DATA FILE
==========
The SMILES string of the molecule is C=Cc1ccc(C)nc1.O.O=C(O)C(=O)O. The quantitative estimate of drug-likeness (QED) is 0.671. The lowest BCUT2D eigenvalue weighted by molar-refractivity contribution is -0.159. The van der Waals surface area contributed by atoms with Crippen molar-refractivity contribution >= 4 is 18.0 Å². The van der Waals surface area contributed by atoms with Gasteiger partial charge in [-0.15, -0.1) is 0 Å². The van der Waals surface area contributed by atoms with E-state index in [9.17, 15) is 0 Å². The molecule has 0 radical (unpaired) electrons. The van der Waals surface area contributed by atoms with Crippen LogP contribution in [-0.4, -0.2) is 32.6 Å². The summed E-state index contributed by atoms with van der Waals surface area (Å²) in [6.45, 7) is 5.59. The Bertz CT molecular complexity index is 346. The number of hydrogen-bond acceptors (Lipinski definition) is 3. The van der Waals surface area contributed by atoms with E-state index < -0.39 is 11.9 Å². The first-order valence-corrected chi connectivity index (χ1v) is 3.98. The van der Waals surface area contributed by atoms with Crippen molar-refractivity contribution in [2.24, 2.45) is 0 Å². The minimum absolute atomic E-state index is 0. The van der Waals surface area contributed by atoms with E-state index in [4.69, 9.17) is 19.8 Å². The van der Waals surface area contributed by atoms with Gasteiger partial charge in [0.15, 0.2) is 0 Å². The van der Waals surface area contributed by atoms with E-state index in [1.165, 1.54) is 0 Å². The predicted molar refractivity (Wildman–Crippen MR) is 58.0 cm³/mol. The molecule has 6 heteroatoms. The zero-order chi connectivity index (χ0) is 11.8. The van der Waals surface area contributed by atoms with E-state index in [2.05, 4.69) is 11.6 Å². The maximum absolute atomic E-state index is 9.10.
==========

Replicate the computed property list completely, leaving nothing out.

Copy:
The SMILES string of the molecule is C=Cc1ccc(C)nc1.O.O=C(O)C(=O)O. The quantitative estimate of drug-likeness (QED) is 0.671. The lowest BCUT2D eigenvalue weighted by molar-refractivity contribution is -0.159. The van der Waals surface area contributed by atoms with Crippen molar-refractivity contribution >= 4 is 18.0 Å². The van der Waals surface area contributed by atoms with Gasteiger partial charge in [-0.15, -0.1) is 0 Å². The van der Waals surface area contributed by atoms with E-state index in [9.17, 15) is 0 Å². The molecule has 0 radical (unpaired) electrons. The van der Waals surface area contributed by atoms with Crippen LogP contribution in [-0.4, -0.2) is 32.6 Å². The summed E-state index contributed by atoms with van der Waals surface area (Å²) in [6.45, 7) is 5.59. The Bertz CT molecular complexity index is 346. The number of hydrogen-bond acceptors (Lipinski definition) is 3. The van der Waals surface area contributed by atoms with E-state index < -0.39 is 11.9 Å². The first-order valence-corrected chi connectivity index (χ1v) is 3.98. The van der Waals surface area contributed by atoms with Crippen molar-refractivity contribution in [2.24, 2.45) is 0 Å². The minimum absolute atomic E-state index is 0. The van der Waals surface area contributed by atoms with E-state index in [4.69, 9.17) is 19.8 Å². The van der Waals surface area contributed by atoms with Gasteiger partial charge in [0.15, 0.2) is 0 Å². The van der Waals surface area contributed by atoms with E-state index in [1.165, 1.54) is 0 Å². The predicted molar refractivity (Wildman–Crippen MR) is 58.0 cm³/mol. The molecule has 6 heteroatoms. The zero-order chi connectivity index (χ0) is 11.8. The van der Waals surface area contributed by atoms with E-state index in [2.05, 4.69) is 11.6 Å². The maximum absolute atomic E-state index is 9.10.